From the prospect of innovation to the challenges of the industry, Google has offered an optimistic prognosis for journalism. DW caught up with Google's head of publishing and news in Europe to discuss the details.
With the proliferation of new technologies threatening to upend journalism as we know it, news outlets have concerned themselves with how to reinvent their existence online.
DW caught up with Gerrit Rabenstein, who heads Google's strategic partnerships, publishing and news in Europe, at the International Press Institute's World Congress to discuss how technology can help shape the future of journalism in a positive way.
Deutsche Welle: How do you envision the future of journalism?
I see so many new initiatives at the grassroots level that are extremely colorful and very innovative, and sometimes trying to go deep and far. I'm extremely optimistic we will find new ways.
Those ways will look different than the ways we do news business today, the ways legacy players do today. But I'm sure that from this new wave of journalistic makers, new ideas will emerge.
How do you envision Google's role in facilitating this future for journalism?
We are participating with small and big startups, institutions and academics within the Digital News Initiative in a discussion about the future of journalism. We are engaging there in a discussion about new business models, about new ways of distributing content.
In the discussion with the news industry, we are one player among others. Journalists play a role, publishers play a role, tech companies play a role.
We'd love to see more tech companies engaging in this discussion, because I honestly and seriously only believe that we can solve the problems facing the industry if we come together and think from our different perspectives on this hard nut to crack: What does sustainable journalism look like in the future?
What are the challenges to bringing about this future Google is helping to build?
The challenge for the news ecosystem is that the changes taking place in the industry are happening so incredibly fast. We went from print to digital, from digital to mobile. Tomorrow, the topic will be machine learning.
So you have to build your news production company a new engine while its still running. The challenges don't get smaller. The challenges remain, or even increase or accelerate.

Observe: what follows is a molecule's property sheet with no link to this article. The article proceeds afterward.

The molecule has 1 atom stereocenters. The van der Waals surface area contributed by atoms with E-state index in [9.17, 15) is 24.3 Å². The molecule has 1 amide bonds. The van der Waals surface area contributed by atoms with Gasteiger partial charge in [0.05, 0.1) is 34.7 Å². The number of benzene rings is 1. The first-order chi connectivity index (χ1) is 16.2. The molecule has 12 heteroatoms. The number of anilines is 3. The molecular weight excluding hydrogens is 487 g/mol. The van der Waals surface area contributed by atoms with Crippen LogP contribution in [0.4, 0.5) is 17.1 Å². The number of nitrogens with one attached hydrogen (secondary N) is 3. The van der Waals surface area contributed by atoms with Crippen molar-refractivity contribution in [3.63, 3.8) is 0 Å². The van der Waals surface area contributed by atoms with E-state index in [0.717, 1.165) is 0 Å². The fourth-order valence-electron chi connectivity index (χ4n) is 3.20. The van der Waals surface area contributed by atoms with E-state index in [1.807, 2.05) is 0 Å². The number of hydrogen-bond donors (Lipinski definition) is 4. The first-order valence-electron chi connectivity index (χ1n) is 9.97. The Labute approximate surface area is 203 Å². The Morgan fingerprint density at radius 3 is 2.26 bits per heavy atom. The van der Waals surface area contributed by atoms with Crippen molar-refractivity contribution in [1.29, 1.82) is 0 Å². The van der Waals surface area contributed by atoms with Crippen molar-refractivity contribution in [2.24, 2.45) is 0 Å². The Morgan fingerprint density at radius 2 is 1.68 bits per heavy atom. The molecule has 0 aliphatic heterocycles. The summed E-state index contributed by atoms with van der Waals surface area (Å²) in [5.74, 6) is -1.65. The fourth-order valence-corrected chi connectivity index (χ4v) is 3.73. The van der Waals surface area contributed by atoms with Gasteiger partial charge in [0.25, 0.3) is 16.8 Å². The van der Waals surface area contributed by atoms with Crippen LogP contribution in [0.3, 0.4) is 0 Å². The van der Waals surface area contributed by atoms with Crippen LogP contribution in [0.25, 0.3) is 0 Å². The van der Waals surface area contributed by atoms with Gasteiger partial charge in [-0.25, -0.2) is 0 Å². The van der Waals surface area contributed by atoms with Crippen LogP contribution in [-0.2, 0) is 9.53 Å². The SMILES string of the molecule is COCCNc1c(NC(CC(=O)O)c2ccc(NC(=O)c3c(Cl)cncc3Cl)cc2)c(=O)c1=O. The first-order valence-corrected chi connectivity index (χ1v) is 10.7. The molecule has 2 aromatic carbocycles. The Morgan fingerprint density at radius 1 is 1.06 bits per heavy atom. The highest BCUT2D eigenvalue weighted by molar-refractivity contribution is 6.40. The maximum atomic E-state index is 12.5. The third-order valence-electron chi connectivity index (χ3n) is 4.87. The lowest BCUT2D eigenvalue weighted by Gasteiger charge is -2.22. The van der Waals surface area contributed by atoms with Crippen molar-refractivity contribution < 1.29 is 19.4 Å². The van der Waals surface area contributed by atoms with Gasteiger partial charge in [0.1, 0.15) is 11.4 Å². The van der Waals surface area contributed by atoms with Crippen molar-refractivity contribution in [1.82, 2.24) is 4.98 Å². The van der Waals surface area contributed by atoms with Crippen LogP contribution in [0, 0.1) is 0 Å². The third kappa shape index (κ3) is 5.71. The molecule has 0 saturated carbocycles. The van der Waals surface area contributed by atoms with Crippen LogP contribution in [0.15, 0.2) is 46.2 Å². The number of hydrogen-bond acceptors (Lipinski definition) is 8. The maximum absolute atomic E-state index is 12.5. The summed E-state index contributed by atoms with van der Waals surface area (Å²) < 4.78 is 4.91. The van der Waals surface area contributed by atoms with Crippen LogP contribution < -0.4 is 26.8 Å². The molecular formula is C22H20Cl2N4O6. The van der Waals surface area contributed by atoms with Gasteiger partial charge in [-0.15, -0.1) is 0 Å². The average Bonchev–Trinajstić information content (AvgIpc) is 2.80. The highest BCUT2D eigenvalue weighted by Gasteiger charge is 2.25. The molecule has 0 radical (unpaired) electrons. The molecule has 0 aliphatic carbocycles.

In this complex world for news, there is no single silver bullet. The answer will be addressed very precisely for one player, and each player has to find the answer that fits for him or her.
Concerning so-called "fake news," which many in the industry have seen as an existential threat, how does Google tackle this problem?
We work on the topic of false news or misinformation at various ends. Internally, we updated our guidelines and made them much more strict. We launched something called the "fact check" label, which is open source software that a publisher can add to an article, a fact-checked article, and we can better surface that to an asked question.
We also updated our rater guidelines so that the folks who have a second look at the quality of search results can better understand what would be a good search result for a certain query.
At the same time, we are also working with external partners. We are partners of the First Draft coalition of 2015, which is an open forum to engage in the verification of content. We worked with the First Draft organization and many publications during the French presidential election, and now we're working with them on the German parliamentary election.
We also engage with the topic of misinformation at the Digital News Initiative fund. We fund 25 projects that were established in 2015 and 2016, way before it became a major topic of public interest. We support those projects that tackle misinformation and hate speech from their different perspectives. So we tackle it both internally and externally.
If you could say one thing to journalists, what would you say?
Don't ask "why," ask "why not. " We all have to open up our minds to the possibilities and chances that are out there. I'm not saying there aren't challenges. I'm completely aware that it's very difficult, but we can overcome them if we ask: "Why don't we try this?" Let's give it a try.
Gerret Rabenstein is the Head of Strategic Partnerships, News and Publishing at Google. He supports Google's partners in Germany, Austria and Switzerland as part of the newly founded Digital News Initiative.
This interview was conducted by Lewis Sanders IV.